You are here:

What Hands May Tell Us about Reading and Writing

Educational Theory Volume 66, Number 4, ISSN 0013-2004


Reading and writing are increasingly performed with digital, screen-based technologies rather than with analogue technologies such as paper and pen(cil). The current digitization is an occasion to "unpack," theoretically and conceptually, what is entailed in reading and writing as embodied, multisensory processes involving audiovisual and ergonomic interaction with devices having particular affordances. Highlighting the sensorimotor contingencies of substrates and technologies--how movement and object manipulation affect perception, experience, and sensory "feel"--this article presents an embodied approach to reading, writing, and literacy, using three cases of digitization as illustrations of some educational implications: (1) beginning writing by hand or by keyboard; (2) dialogic reading with iPads and print picture books in kindergarten; and (3) deep reading of long, linear texts on paper and on screens.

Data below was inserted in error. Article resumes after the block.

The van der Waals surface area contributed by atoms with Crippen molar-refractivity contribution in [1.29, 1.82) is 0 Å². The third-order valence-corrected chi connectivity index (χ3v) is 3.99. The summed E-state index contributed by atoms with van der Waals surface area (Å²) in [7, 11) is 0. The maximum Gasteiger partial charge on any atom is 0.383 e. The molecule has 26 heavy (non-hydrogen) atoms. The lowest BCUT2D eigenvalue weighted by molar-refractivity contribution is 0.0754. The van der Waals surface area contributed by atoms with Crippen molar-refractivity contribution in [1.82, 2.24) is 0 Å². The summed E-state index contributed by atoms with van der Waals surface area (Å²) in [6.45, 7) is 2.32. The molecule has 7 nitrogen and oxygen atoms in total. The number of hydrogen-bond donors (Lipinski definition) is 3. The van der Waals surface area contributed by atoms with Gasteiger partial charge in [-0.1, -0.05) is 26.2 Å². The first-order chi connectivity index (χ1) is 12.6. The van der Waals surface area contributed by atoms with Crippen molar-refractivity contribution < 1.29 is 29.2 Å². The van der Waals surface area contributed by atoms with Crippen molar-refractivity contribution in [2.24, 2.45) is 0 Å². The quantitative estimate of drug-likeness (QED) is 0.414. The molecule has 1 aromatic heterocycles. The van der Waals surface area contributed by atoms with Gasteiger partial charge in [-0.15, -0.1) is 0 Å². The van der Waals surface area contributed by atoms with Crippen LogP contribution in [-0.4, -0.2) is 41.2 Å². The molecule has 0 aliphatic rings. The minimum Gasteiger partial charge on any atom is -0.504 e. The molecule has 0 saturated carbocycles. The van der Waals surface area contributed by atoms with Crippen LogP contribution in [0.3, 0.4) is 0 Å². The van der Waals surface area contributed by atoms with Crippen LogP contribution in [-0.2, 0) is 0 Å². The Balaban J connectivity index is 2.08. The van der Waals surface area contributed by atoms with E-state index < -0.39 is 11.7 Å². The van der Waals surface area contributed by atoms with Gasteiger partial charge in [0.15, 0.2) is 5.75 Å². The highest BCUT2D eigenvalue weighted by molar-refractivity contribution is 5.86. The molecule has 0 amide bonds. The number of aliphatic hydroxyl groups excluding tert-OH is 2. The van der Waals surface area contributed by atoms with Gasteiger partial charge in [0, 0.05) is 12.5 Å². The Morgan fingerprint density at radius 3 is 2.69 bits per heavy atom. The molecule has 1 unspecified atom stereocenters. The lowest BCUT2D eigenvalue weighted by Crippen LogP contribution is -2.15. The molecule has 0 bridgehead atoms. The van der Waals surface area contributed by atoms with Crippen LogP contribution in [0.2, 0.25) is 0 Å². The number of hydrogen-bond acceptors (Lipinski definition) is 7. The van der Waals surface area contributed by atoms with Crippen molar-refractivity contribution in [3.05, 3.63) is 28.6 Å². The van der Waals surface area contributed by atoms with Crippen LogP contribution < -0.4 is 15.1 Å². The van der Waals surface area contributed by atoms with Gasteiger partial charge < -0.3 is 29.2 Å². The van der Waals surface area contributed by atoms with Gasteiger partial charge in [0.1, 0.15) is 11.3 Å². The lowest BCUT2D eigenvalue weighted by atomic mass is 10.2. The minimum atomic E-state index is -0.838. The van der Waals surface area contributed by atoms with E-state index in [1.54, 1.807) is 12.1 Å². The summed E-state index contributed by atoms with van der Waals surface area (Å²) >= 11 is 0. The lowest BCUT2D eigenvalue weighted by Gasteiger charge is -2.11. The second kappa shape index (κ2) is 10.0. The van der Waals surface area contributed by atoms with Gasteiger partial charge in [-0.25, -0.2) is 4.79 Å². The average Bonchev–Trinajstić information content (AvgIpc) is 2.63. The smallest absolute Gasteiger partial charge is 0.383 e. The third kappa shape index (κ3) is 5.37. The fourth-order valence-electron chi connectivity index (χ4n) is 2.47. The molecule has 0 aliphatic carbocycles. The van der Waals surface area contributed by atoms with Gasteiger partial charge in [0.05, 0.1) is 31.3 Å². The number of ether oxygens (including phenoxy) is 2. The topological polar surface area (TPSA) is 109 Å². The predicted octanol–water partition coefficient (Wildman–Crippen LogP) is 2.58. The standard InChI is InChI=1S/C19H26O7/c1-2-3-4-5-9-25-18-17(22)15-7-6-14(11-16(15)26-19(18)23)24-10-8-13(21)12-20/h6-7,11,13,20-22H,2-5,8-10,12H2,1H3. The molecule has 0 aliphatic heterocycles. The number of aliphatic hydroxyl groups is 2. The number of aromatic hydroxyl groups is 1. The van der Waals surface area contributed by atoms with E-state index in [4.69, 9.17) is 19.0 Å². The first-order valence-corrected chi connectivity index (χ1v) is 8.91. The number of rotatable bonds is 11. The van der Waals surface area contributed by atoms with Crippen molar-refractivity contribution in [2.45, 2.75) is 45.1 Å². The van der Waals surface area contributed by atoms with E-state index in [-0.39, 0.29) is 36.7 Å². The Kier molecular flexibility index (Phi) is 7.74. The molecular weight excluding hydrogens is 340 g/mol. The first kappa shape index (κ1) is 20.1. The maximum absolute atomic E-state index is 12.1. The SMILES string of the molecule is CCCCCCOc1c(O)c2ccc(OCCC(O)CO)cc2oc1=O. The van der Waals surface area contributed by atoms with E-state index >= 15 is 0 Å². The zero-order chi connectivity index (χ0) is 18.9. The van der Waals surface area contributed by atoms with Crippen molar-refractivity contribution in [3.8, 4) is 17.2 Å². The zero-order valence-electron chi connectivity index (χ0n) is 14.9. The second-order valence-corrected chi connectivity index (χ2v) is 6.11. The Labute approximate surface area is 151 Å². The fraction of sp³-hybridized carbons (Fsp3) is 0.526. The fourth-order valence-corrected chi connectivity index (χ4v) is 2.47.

Mangen, A. (2016). What Hands May Tell Us about Reading and Writing. Educational Theory, 66(4), 457-477. Retrieved September 27, 2021 from .

This record was imported from ERIC on January 10, 2019. [Original Record]

ERIC is sponsored by the Institute of Education Sciences (IES) of the U.S. Department of Education.

Copyright for this record is held by the content creator. For more details see ERIC's copyright policy.